In every crisis there is a message and a sub-text.
Thus a crisis that at first sight pits Israel against Hamas and Hezbollah, inevitably reaches out to involve Syria and Iran, both strong supporters of the Lebanese-based Shia movement. Sectarian violence escalates in Iraq due in part between Shia, who support Lebanon and the Sunni’s, who do not.
Events in the Middle East have pushed themselves onto the G8 summit agenda in St Petersburg, making this crisis so difficult to resolve. It also underlines how dangerous its ramifications could be unless the fighting is halted.
On display are the traditional differences that pit the big international players with stakes in the region against each other. America, Russia, the European powers like the French, the Germans and the British; and China, a key UN Security Council member, is making a guest appearance. However, the traditional differences emphasize how little any of the G8 countries can do to actually influence events on the ground. For example, Russian President Vladimir Putin set out his country's position, saying: "No hostage-takings are acceptable," adding that neither was "the use of full-scale force" as reported by the BBC. The American response has been strained. Typically, a conflict that every second-term President of the United States tries to solve, President Bush was non-committal during a press conference in Germany two days ago. This left real response language up to U.S. Secretary of State Rice who called Israel’s actions justified, but in the same response called for restraint and eluded to a cease-fire request.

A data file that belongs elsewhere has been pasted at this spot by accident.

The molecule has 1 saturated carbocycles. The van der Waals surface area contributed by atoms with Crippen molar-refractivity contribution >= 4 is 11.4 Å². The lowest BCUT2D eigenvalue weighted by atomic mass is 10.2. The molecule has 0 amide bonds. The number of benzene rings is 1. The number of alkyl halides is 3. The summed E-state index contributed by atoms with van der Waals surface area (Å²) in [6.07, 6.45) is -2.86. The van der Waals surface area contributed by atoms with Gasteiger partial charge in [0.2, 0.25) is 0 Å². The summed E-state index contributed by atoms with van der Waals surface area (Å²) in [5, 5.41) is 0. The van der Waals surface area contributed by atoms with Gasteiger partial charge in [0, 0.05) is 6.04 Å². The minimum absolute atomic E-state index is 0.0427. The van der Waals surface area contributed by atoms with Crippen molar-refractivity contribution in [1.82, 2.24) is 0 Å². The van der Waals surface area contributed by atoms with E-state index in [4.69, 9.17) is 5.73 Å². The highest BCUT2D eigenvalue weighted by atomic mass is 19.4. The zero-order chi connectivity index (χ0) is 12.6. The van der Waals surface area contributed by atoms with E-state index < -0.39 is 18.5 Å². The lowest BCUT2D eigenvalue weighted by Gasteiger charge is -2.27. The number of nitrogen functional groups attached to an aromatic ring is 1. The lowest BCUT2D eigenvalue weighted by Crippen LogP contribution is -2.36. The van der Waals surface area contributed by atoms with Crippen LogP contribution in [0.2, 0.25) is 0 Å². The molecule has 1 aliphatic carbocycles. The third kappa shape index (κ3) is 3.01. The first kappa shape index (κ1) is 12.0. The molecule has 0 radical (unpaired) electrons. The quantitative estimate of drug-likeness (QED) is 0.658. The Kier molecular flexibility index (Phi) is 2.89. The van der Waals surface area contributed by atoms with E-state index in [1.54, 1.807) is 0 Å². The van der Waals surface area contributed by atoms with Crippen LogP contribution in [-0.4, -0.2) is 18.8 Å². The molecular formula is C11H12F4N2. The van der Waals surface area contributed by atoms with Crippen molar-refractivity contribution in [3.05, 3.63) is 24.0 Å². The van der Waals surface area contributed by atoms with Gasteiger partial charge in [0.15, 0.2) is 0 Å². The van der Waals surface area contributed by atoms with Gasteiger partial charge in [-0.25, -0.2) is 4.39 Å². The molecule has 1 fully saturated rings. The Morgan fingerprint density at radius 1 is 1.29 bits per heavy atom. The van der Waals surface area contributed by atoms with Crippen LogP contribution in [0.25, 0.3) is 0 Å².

The Europeans, like the Russians, have expressed their concern that the Israeli attacks have been disproportionate in nature. The French, with their historical ties to Lebanon, have expressed particular anguish at the Israeli attacks. But all have called for the three captured Israeli soldiers at the heart of this crisis to be released.
There is also hopelessness. There is the essential sense of hopelessness of the Palestinians with no diplomatic opening in sight. The leadership of the Palestinians is contested, its own leaders are split between Gaza and Damascus, and many paramilitary and militant groups linked to it, often act on their own or at the bidding of outside forces. In many ways it is the very weakness of Hamas that makes the crisis in the Gaza Strip so intractable, notwithstanding Israel and Washington's antipathy towards the Hamas government. This situation is mirrored in Lebanon, where Hezbollah, whom regards itself as a resistance movement, has effectively set up its own institutions and infrastructure in the south of the country. Add to all this the undoubted meddling of countries like Iran which are caught up in a wider power-play with Washington, linked both to Tehran's nuclear ambitions and to events on the ground in Iraq. Given these complex linkages, there is uncertainty on who and where exactly to bring its diplomatic weight to bear.
The G8 meeting risks appearing powerless, for the Palestinian and Israeli children and families displaced, wounded, hungry, and tried, let us hope leadership, rather than indecision prevail.